Dogs love to chew – they need to chew – it’s just what dogs do. And we, as loving pet owners, want to keep our dogs happy. So we go out and buy them chew toys. But not all dog chews are created equal. And lately, the buzz is all about bully sticks for dogs. But while growing in popularity, most people are still wondering, just what are bully sticks? What are bully sticks made of? And why do so many dogs, and dog owners, love these treats?
What Are Bully Sticks Made Of
So let’s start with what are bully sticks made of? Ready for this: bull penis! Yes, you read right, 100% pure, all-natural bull penis. And as repulsive as that first sounds, it is so much better for your dog than the traditional rawhides we give.
Pizzle sticks are 100% pure protein and made from 100% bull penises. Rawhides are the skin which is scraped of any protein before it is chemically treated and pressed. Bully bones are cleaned and dried, with no chemical treatments.
Are Bully Sticks Safe?
One of the big problems with rawhides is that they expand to about twice their size when wet and they are very difficult for any dog to actually digest. So if your dog bites off and swallows a piece that is 1 inch, after sitting in the stomach for a while, it becomes much bigger than that and can cause obstruction problems, especially in the intestines!
While bully sticks are also dehydrated, they do not swell up that much and they are 100% digestible by dogs (unlike rawhides) – they just don’t pose an obstruction problem. This makes bull pizzles an excellent treat for both big and small dogs. Now, small pieces of bully sticks can still pose a choking problem for dogs, just like a small piece of any chew or toy (see tips below on how to prevent eating the small end pieces).
Bully Sticks Origins
US or South American, primarily Brazilian, cattle are the most popular and abundant supplies of bully sticks. However, with the recent interest in bull pizzles, there have been new products from Australia, New Zealand, and even India (however India’s bully sticks are made from water buffalo pizzles, not cattle.) Most people get them from either the US or South America because of the reputation of inspection, cooking, and packaging standards in these two countries.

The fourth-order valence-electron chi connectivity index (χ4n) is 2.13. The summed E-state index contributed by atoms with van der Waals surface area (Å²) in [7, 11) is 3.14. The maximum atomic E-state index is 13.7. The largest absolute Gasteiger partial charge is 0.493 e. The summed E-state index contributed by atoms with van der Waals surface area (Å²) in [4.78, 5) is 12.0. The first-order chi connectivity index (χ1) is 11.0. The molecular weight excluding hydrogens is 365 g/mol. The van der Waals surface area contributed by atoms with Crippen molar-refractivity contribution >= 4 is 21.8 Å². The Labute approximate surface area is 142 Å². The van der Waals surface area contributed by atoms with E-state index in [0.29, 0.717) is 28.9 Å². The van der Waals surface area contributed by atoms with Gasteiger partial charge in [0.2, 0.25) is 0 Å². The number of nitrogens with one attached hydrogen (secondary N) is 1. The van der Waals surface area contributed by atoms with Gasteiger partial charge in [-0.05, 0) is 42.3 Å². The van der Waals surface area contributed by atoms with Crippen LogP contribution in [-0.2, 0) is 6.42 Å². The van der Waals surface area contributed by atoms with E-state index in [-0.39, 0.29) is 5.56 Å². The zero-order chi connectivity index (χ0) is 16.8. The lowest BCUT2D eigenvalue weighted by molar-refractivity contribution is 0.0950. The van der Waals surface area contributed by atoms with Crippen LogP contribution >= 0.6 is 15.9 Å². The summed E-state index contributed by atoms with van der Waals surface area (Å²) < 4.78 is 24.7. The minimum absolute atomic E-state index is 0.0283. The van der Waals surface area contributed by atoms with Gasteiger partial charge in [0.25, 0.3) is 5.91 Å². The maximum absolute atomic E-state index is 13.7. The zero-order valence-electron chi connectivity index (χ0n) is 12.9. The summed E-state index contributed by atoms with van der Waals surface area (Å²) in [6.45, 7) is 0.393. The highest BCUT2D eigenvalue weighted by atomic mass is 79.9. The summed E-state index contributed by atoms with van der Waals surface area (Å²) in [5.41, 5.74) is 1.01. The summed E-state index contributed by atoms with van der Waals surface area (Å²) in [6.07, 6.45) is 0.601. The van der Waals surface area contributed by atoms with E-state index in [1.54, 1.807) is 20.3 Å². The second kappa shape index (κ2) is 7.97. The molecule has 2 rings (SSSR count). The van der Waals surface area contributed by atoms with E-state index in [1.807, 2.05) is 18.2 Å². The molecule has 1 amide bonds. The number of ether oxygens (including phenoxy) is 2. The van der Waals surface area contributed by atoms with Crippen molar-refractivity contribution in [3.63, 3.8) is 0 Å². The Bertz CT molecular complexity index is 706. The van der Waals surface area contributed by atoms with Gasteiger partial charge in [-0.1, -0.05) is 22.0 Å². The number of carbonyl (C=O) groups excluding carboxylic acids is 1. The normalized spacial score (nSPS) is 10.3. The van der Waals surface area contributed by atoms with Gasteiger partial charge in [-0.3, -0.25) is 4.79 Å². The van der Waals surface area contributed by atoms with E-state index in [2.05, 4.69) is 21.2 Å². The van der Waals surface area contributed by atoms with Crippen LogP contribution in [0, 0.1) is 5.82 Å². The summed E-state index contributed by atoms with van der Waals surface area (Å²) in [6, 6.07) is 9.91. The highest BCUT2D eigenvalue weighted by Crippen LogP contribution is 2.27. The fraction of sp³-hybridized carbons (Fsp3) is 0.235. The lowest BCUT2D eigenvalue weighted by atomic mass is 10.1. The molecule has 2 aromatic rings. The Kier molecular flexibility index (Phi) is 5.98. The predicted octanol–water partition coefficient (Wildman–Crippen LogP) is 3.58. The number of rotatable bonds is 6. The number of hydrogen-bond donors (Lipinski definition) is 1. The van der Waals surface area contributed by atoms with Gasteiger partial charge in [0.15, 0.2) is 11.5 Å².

What To Look For In A Quality Bully Stick
Since you are going to the trouble of finding a truly dog-friendly chew, why not go a little farther and make sure the ones you are getting are of superior quality. Look for the following:
- Free-range cattle – just like organic ingredients, free-range are just better quality
- Oven controlled drying instead of sun dried – this ensures better moisture removal and keeps the pizzles from being exposed to the elements
- USDA certified and inspected – ensure the company complies with food handling standards
- Do not contain any additives, chemicals, preservatives, antibiotics, hormones or steroids. There are plenty of quality pizzles out there, and the cost is very competitive – don’t get inferior pizzles for your dog
Odor-free Bully Sticks
Some people complain about the odor of bully bones and this mainly has to do with moisture content in the bully stick. If you find you do not like the odor, you can purchase odor-free. These should not be processed with anything (some inferior companies use bleach), rather look for odor free bully sticks that are just dried longer, which means more moisture is removed from the pizzle.
Smoked Bully Bones
Some companies will smoke the bull pizzles to impart a flavoring. Most dogs like the taste of just regular dried beef pizzle, but this might be a nice change for your dog.
Braided Bully Stix
Braided bully sticks take 3 pizzles and braid them together to provide an exceptionally strong stick that is great for the very aggressive chewers. They typically come in 6 in and 12 in lengths.
Tips For Giving Bully Sticks To Your Dog
- When your dog has finished chewing, place the pizzle stick in a baggie and put it in the freezer. This will not only harden it, but will keep it fresh as well.
- Always store unused bully sticks in a closed container or zip-lock bag to keep fresh.
- As your dog chews down the pizzle, if you are worried about the possibility of choking on the small end piece, clamp something bigger onto the end, like a vise clamp.
- There is no hard fast rule as to how long it will last – for some dogs it is several hours, and other dogs several days. It depends on the aggressiveness of the chewer and the interest.
- Don’t give more than one bully stick a day to your dog – remember, they are pure protein